Ria and I went to get her a hair cut this afternoon.
Think it suits her?
I’ve just been sent an update of the Greenferry website . We’ve had a very busy year but the changes to Queensferry have been well worth it. If you’ve been thinking about digging up a bit of your garden, planting some pots or even making some costumes and need some inspiration, have a look at our website www.greenferry.co.uk and you’ll see what can be achieved.
The best bit of all though is the latte and piece of Rocky Road at Picnic coffee shop afterwards. You can sit outside and watch the world go by on the Terrace and be served by some lovely staff, especially our Amy.
Now, I’m off to finish planning the autumn tubs and containers.
“They were young, educated and both virgins on this, their wedding night, and they lived in a time when a conversation about sexual difficulties was plainly impossible.”
The opening line of On Chesil Beach sets the whole book out before you like an expansive, inviting fairway with a distant green inviting triumph or disaster in equal terms.
This is a trip, just as in Atonement, through the crippling static electricity that fucks up common sense in the English class system. A generation on from Atonement (in 1962) it covers familiar ground, the class divide, unspeakable things that need to be spoken, guilt, anxiety and foolishness wrapped up in a comedy of manners. Perhaps this is McEwan’s masterpiece. It’s short and to the point and yet the expanse of descriptive prose that this book crams in, tardis-like, is breathtaking. Barely three pages of dialogue punctuate this book. Instead it is a two-sided insider’s view of how the denoument, inevitably comes to be.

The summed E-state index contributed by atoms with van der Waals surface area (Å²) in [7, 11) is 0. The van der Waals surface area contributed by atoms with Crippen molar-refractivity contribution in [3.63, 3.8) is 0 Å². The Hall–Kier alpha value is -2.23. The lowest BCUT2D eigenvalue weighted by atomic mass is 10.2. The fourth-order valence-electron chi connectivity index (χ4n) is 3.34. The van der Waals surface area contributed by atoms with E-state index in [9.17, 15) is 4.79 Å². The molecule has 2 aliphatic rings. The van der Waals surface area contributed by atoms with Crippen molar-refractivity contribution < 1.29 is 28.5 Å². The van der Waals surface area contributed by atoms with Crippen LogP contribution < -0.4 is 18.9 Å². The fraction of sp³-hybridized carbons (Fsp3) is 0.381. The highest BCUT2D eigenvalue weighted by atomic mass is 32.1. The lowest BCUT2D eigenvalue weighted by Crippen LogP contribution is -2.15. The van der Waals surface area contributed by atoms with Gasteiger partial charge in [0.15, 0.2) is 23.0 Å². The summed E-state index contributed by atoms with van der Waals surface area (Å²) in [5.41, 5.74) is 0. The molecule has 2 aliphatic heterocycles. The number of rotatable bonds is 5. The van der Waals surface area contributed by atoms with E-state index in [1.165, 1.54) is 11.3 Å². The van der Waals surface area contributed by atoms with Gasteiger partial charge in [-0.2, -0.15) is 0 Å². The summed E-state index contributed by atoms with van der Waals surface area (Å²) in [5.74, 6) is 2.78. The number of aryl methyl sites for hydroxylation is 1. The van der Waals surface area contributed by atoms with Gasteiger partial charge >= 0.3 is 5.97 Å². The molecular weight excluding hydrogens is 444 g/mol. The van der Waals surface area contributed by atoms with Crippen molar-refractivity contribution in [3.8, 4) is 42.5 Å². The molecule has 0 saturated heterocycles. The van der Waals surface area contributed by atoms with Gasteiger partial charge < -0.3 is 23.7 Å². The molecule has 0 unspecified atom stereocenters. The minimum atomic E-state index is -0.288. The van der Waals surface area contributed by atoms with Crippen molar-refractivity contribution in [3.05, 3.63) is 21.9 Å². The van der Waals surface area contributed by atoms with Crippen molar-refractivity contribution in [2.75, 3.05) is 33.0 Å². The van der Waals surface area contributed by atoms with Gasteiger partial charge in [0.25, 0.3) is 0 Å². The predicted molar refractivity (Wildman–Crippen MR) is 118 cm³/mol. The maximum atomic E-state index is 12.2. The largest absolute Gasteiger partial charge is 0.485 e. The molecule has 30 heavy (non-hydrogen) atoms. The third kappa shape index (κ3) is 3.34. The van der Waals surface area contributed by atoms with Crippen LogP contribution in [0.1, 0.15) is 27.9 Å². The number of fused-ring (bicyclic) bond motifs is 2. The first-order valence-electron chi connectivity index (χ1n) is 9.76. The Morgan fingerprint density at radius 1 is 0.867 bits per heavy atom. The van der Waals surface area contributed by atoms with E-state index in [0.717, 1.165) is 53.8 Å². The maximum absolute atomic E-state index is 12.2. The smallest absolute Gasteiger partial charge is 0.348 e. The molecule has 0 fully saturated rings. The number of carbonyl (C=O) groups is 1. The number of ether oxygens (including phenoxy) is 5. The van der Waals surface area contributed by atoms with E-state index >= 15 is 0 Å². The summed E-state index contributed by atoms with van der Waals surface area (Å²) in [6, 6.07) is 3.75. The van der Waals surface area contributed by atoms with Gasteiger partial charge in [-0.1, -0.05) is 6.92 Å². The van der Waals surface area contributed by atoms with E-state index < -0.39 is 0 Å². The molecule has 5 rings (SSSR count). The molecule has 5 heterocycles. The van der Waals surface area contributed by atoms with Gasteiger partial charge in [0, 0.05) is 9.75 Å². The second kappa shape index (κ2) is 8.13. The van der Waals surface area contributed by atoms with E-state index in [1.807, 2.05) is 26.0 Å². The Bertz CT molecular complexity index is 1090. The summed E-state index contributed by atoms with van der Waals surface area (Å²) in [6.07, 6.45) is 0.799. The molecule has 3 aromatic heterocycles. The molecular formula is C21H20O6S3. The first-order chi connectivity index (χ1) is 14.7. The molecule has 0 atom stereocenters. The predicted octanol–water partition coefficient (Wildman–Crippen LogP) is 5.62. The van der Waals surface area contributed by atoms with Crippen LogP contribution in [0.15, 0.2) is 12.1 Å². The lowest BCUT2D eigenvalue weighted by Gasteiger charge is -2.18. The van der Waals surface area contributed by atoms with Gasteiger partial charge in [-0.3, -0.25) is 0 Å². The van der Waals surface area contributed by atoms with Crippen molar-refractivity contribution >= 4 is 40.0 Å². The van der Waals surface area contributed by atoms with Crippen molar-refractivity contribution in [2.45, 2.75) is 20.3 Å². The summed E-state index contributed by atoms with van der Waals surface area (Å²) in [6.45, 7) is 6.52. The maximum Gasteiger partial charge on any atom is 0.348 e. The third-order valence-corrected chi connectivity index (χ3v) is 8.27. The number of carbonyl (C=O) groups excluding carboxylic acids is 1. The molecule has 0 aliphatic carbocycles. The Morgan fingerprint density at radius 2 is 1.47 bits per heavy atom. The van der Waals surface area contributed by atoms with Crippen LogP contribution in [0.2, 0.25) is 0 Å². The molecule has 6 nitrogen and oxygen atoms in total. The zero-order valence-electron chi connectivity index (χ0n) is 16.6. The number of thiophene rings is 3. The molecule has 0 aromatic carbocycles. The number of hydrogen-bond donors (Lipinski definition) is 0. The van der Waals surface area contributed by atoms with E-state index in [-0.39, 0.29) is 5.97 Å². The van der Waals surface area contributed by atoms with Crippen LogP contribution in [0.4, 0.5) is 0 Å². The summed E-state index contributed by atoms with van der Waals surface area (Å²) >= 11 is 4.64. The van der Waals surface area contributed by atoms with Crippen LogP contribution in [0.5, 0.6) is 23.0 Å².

The characters are vivid, believable, kind of likeable (despite their demons) and certainly sympathetic. It is one of McEwans’s great strengths that he can build a range of male and female characters that one understands and likes despite, or because of, their frialties. Not many others are as capable, as often as he is.
The book builds itself around a series of ripsnorting set pieces that, as in every McEwan novel, suddenly and, usually unexpectedly, pull the rug out from his characters’ and his readers’ feet and then sets about explaining why and rebuilding a sense of equilibrium. The letter scene in Atonement obviously springs to mind in this respect as does the unforgettable supermarket scene (see I’m talking in screenplay terms here) in A child in time. Saturday is built around this structure too.
As for the Booker?
He gets my vote every time.
If I was a betting man, and I am. I’d be placing a few bob on it.
I always moan that I have all sorts of bird feeders in the garden and no birds appear.
But the last couple of mornings I’ve enjoyed my morning cup of tea watching the to-ing and fro-ing of lots of little birds. So I just wanted to remind everyone that as the weather is changing and getting colder, make sure you’re feeding all the little birdies.
I buy my bird food at the wholesalers, Lawson Donaldson, at Calder Road. A 20kg bag of wild bird feed for £9.00 lasts me a year and the two bird feeders were only £5.00. So get yourself along for all your garden paraphanalia before the 31st October as it is closing down.